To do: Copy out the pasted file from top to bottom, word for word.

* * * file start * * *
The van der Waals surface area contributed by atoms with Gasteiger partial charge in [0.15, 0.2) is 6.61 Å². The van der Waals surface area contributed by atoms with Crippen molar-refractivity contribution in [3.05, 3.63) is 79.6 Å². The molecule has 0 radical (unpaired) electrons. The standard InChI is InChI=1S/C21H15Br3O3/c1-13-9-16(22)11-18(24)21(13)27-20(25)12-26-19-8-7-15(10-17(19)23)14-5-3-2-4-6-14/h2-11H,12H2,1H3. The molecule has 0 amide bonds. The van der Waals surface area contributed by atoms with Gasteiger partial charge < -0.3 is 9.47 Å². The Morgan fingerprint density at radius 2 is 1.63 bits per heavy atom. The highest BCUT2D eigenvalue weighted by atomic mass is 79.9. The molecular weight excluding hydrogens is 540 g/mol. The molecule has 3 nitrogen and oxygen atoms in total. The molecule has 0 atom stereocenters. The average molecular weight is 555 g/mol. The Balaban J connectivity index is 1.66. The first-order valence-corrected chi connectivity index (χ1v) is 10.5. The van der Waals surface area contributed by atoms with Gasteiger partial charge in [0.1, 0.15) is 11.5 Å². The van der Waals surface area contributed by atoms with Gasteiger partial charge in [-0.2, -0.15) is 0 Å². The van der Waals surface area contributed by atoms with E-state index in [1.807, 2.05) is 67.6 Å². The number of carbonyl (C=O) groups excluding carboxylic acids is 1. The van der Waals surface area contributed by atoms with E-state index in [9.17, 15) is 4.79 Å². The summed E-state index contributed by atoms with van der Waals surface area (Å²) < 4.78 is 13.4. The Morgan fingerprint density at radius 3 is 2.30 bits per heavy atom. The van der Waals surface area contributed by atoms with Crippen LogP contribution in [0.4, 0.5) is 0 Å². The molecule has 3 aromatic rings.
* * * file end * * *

The van der Waals surface area contributed by atoms with Gasteiger partial charge in [0.15, 0.2) is 6.61 Å². The van der Waals surface area contributed by atoms with Crippen molar-refractivity contribution in [3.05, 3.63) is 79.6 Å². The molecule has 0 radical (unpaired) electrons. The standard InChI is InChI=1S/C21H15Br3O3/c1-13-9-16(22)11-18(24)21(13)27-20(25)12-26-19-8-7-15(10-17(19)23)14-5-3-2-4-6-14/h2-11H,12H2,1H3. The molecule has 0 amide bonds. The van der Waals surface area contributed by atoms with Gasteiger partial charge < -0.3 is 9.47 Å². The Morgan fingerprint density at radius 2 is 1.63 bits per heavy atom. The highest BCUT2D eigenvalue weighted by atomic mass is 79.9. The molecular weight excluding hydrogens is 540 g/mol. The molecule has 3 nitrogen and oxygen atoms in total. The molecule has 0 atom stereocenters. The average molecular weight is 555 g/mol. The Balaban J connectivity index is 1.66. The first-order valence-corrected chi connectivity index (χ1v) is 10.5. The van der Waals surface area contributed by atoms with Gasteiger partial charge in [0.1, 0.15) is 11.5 Å². The van der Waals surface area contributed by atoms with Gasteiger partial charge in [-0.2, -0.15) is 0 Å². The van der Waals surface area contributed by atoms with E-state index in [1.807, 2.05) is 67.6 Å². The number of carbonyl (C=O) groups excluding carboxylic acids is 1. The van der Waals surface area contributed by atoms with E-state index in [9.17, 15) is 4.79 Å². The summed E-state index contributed by atoms with van der Waals surface area (Å²) < 4.78 is 13.4. The Morgan fingerprint density at radius 3 is 2.30 bits per heavy atom. The van der Waals surface area contributed by atoms with Crippen LogP contribution in [0.4, 0.5) is 0 Å². The molecule has 3 aromatic rings.